Bushwalking with the Olympus 300mm f/4 lens

Written by Gary on February 9th, 2019

Recently I posted how my favorite walk about lens is the Olympus 40-150mm f/2.8.

If I am wanting to target smaller wildlife such as birds, then the more focal length reach the better, and the Olympus micro ZD 300mm f/4 OIS lens is a perfect lens for such ventures.

Matched with the Olympus OM-D E-M1II Micro Four Thirds camera, it becomes a unique kit which is:

  • incredibly sharp 600mm focal length reach in full frame terms
  • excellent weathersealing
  • fast and accurate auto focus
  • perhaps the heaviest kit I am prepared to carry in my hand for 1-2 hours on my short walks coming in at under 2kg – no other kit can give that telephoto reach at that image quality for under 2kg!
  • awesome level of image stabilisation (although the E-M1X will give even more image stabilisation)
  • ability to shoot at up to 18fps silently with continuous AF
  • ability to capture a burst of shots BEFORE you release the shutter button which is great for capturing birds taking off
  • ability to program the camera to ignore foreground or background when focusing by dialing in a focus range limiter – not just the one that is on the lens.
  • ability to shoot hand held 4K 30p video (although you do need to take some care in this to avoid too much camera shake as I had in my video below)

The down-side is that it is still quite heavy and the focal length is fixed so when you are about to step on a snake as I almost did, the lens to too long to capture it – and even larger animals such as kangaroos can be too close to capture.

Here are a selection of shots from yesterday:

No idea what bird this is (cropped image) but it didn’t hang around long (tree trunk darkened in post-processing) – Bald Hills Nature Conservation Park where I convinced my wife that even if it is remote, it is safe to walk – I was not aware this guy found 10 or so copperhead snakes in the wetlands there one afternoon – but then he went searching for them!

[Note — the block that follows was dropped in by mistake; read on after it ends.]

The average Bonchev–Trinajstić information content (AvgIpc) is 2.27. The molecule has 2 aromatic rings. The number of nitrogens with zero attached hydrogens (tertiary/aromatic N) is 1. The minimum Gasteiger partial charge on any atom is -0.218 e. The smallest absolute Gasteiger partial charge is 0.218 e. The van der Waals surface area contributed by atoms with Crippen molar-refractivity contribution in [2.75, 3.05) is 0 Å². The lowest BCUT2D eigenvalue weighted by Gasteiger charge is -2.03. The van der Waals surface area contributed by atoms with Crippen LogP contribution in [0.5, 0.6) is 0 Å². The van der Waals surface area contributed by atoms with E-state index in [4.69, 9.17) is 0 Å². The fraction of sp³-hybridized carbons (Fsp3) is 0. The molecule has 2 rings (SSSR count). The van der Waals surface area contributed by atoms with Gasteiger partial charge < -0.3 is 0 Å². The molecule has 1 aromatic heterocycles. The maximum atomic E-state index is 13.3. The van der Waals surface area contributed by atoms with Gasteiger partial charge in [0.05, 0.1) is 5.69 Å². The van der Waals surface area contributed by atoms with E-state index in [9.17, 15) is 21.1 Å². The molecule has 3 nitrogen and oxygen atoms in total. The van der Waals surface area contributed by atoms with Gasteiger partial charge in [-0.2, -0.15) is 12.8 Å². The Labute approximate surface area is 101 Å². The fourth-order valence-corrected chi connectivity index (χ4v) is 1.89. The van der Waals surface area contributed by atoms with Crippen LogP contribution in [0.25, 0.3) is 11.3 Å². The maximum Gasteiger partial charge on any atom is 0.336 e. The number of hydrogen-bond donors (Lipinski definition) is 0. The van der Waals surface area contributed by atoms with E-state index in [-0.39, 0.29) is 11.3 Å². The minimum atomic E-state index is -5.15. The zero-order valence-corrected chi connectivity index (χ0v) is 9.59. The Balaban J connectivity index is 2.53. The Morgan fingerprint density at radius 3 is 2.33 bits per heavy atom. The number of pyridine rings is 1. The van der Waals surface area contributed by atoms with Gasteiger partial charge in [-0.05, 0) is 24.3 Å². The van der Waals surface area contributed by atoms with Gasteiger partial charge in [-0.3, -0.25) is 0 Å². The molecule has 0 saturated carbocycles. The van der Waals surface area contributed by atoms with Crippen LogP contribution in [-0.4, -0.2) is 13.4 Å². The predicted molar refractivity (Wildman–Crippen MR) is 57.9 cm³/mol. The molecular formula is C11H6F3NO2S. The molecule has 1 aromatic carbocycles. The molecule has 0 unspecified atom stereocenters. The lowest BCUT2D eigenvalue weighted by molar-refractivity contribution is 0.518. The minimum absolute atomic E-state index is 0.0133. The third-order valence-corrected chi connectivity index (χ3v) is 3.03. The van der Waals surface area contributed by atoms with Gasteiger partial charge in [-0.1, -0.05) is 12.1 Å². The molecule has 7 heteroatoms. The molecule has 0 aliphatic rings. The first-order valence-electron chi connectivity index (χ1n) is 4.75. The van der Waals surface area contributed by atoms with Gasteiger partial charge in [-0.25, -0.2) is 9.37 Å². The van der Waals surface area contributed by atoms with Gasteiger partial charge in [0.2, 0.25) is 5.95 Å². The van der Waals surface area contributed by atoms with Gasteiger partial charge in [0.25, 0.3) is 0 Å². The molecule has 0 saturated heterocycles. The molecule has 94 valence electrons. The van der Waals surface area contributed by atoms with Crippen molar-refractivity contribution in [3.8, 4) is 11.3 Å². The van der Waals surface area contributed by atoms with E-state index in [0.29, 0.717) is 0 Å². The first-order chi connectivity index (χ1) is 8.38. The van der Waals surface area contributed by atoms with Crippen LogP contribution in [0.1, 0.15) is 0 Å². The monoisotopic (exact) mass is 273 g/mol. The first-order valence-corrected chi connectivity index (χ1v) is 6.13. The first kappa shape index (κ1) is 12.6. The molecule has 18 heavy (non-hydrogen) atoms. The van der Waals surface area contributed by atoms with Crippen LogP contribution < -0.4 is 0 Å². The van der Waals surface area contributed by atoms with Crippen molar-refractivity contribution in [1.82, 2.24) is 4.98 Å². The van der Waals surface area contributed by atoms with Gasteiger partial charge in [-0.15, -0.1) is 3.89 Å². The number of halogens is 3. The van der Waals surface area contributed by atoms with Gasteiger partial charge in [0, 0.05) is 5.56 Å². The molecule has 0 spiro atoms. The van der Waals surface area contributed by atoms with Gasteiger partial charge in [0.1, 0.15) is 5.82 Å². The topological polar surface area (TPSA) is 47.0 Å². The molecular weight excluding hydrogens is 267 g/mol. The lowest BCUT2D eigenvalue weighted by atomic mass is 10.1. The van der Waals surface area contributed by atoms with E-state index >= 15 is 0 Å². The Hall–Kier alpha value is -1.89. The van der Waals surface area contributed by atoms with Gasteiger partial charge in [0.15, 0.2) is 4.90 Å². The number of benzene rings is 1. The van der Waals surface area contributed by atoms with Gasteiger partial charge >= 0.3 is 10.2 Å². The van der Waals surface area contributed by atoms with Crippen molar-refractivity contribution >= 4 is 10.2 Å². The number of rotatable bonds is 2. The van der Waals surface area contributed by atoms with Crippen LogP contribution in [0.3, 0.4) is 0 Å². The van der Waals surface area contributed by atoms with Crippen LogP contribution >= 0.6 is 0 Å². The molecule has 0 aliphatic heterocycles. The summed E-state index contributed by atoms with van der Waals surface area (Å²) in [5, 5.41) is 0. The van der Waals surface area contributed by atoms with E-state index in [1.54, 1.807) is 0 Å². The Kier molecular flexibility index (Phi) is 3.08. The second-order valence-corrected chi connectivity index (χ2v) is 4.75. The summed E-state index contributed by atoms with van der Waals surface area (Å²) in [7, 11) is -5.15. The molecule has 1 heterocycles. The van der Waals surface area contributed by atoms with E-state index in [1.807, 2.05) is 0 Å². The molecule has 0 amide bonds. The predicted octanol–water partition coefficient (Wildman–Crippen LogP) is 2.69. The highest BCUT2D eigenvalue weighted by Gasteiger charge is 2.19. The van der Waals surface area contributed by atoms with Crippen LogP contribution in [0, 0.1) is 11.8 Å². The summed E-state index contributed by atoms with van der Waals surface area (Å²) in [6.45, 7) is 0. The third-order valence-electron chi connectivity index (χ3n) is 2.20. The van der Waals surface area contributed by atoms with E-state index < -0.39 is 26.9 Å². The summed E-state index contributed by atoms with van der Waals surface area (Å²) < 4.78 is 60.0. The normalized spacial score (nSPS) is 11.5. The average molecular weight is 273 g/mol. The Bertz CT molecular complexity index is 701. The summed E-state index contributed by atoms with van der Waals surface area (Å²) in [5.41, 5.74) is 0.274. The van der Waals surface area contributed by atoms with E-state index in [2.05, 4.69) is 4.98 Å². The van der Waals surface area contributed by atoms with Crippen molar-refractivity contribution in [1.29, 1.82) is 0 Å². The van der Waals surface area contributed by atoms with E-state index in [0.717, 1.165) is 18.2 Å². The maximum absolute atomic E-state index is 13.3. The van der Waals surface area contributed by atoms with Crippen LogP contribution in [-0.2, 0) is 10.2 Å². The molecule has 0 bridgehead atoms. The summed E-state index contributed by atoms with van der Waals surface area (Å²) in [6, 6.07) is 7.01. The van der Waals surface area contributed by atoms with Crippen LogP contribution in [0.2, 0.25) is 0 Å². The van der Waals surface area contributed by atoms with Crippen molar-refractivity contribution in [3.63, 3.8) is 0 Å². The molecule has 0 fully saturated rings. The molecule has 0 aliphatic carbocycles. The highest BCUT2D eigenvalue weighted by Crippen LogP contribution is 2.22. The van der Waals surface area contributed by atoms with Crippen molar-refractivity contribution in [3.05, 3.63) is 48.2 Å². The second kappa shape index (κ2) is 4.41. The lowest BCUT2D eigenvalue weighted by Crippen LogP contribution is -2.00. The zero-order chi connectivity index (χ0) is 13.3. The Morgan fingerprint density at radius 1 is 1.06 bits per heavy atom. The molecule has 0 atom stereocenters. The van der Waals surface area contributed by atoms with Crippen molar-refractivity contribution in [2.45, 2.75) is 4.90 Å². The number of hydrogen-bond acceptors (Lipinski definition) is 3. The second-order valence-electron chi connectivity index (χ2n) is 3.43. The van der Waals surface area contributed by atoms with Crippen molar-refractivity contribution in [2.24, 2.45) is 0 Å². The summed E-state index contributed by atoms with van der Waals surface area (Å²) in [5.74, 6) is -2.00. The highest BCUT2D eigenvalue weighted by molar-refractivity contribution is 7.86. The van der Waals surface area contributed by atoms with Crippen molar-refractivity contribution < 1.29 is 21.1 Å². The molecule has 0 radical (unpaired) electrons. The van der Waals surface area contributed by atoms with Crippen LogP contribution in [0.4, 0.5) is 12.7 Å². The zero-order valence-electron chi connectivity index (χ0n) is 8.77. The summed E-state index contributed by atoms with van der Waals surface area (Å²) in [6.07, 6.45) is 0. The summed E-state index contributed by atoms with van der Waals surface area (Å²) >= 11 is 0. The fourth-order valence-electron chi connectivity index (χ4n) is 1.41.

The snake I almost stepped on was near the entrance to the nearby Kings Flat Reserve. It was a shiny deep black colour and although I only saw the tail end as it slithered into the undergrowth, it looked to be about 1m long or so and I suspect it was probably a Red-bellied Black Snake.
eastern yellow robin
I believe this is an Eastern Yellow Robin in the Bald Hills reserve (cropped)
bee hive
almost bumped my head on this lot at Bald Hills – I presume they are native bees but I am no expert on these!
kangaroo and joey
Kangaroo and her joey happened to cross our paths
Here is a quick hand held video using this lens, apologies for the shake, not even the wonderful IS could cope with my tired arms at the end of the day combined with my inexpertise at video work – something I rarely do but on this occasion my wife requested a video.
joey
Her mother was slack leaving this big burr on her neck, but he is still very cute!
and just to show how well this lens can perform even shooting into the low afternoon sun, the micro contrast and sharpness is awesome.
Another demonstration of the shallow depth of field and bokeh.

None of the above would have been possible had I used my full frame camera – they just don’t make a lens with the same capabilities in that weight range – as discussed in my earlier blog post here.

If I was a birder with plenty of patience and sitting in a hide with a tripod, then sure, the full frame camera with a 600mm f/4 lens may get better image quality – but at what price in terms of money and burden?

 

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